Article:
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Italian surnames: 6 facts to know

Surname Meanings
23 October 2017
by Rebecca Dalzell
Passengers list
A 1936 passenger list of Italians sailing from Naples to the United States.

Italian is a rich and colorful language, with equally descriptive — and enigmatic — surnames. However murky their origins, the names practically gesticulate, telling a story that enlivens a family history. Here are some facts to keep in mind as you trace the roots of your own cognome.

1. Many surnames refer to geography

Centuries ago, surnames were often related to where a person or his family came from. Such names evolved around the late Middle Ages, as a study of great Renaissance names confirms. Da Vinci means “from Vinci,” and indeed Leonardo da Vinci was born near that town. De Tivoli, d’Arezzo, Perugino, Pisano, and Veronese similarly marked people as coming from Tivoli, Arezzo, Perugia, Pisa, or Verona. Other geographic references are more general, such as the popular name Costa, which refers to the coast.

2. Parents passed down their first names

The earliest fixed Italian surnames were linked to a parent’s name, as in Peter son of Francesca, or Piero della Francesca. These patronyms often include “della” or “di” but have also evolved to end in “o,” such as Marciano, Fabiano, and Sebastiano.

3. People were known by their trade

As with the English name “Smith,” Italians sometimes bear surnames based on an ancestor’s occupation or title. Those making hats became Cappellari, someone associated with the wool trade became Lanaro, and a basket maker, Cestaro. A count was Conte and a cardinal Cardinale.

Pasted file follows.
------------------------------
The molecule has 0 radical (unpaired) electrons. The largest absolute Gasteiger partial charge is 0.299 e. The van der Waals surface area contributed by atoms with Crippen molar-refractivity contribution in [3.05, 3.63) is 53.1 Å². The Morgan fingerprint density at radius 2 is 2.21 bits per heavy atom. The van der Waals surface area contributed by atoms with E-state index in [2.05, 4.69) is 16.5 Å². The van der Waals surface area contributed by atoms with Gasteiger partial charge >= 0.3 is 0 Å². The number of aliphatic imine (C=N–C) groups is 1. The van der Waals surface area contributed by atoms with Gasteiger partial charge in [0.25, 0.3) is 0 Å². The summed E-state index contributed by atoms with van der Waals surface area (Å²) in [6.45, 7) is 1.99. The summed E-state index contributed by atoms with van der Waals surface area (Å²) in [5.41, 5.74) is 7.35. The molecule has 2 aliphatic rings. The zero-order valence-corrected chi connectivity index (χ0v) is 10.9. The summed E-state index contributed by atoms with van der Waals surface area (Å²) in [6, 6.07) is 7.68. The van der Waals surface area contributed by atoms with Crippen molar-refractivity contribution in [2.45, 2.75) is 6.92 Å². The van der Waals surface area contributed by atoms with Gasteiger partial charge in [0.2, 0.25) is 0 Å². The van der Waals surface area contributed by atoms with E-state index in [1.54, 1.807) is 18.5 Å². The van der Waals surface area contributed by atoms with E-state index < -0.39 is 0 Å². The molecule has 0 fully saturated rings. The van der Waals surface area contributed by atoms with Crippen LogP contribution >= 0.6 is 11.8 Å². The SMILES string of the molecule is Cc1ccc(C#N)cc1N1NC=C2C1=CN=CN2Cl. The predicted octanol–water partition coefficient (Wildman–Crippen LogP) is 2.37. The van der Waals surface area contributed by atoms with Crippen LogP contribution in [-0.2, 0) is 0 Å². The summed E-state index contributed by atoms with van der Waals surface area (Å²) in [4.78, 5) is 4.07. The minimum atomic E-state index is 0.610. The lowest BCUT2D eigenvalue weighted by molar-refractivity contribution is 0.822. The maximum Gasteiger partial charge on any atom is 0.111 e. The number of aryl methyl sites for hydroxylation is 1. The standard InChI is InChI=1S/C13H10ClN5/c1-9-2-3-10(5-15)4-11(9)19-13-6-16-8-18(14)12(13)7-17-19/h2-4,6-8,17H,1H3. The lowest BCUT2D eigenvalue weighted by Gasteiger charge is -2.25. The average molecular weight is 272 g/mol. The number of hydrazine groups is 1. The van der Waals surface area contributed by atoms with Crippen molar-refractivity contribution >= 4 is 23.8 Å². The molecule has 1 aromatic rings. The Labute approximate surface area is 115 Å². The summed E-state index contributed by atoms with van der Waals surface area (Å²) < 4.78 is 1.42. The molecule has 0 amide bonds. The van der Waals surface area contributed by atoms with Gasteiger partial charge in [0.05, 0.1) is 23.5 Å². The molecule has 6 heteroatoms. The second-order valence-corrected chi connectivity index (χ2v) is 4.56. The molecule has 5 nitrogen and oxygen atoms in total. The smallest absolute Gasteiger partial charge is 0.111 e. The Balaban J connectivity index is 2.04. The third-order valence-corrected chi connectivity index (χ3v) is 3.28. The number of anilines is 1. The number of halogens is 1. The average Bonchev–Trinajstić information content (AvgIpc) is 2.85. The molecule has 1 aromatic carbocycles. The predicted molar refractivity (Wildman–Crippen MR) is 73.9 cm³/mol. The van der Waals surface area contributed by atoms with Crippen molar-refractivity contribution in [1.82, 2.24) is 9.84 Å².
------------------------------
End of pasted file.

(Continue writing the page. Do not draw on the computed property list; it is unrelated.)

4. Regional dialects matter

When Italy became a unified country in 1861, it adopted the Florentine dialect as the official Italian language. Before then, each independent state had its own dialect, which is reflected in regional surnames that have not been Tuscanized. For example, Sardinian surnames often end in -u, as in Soru, Nieddu, or Madu, according to Our Italian Surnames by Joseph Guerin Fucilla. A surname beginning with S plus a consonant, like Scarlo or Sbarbaro, likely hails from Friuli, in northeast Italy. Those starting with Im- or In- may come from the Palermo region.

5. Italian nicknames can last centuries

The etymology of your name might reveal some colorful details about a distant ancestor. Are you a Biondi or Ricci? Someone in your lineage probably had blond or curly hair. Malatesta translates to “bad head” and would have been a nickname for a malicious person. Quattrochi means “four-eyes”; Cicala, meaning “grasshopper,” denoted a chatterbox; Volpe, meaning “fox,” was someone cunning.

6. Don’t take surname spellings at face value

The spelling of Italian names sometimes changed after families immigrated abroad. This often happened because the name was not spelled phonetically, so people added letters that made names legible to non-Italian eyes. In Finding Italian Roots, John Colletta explains that the name Checati, for instance, could have been changed from Cecati, since in Italian, “ce” is pronounced “che.”

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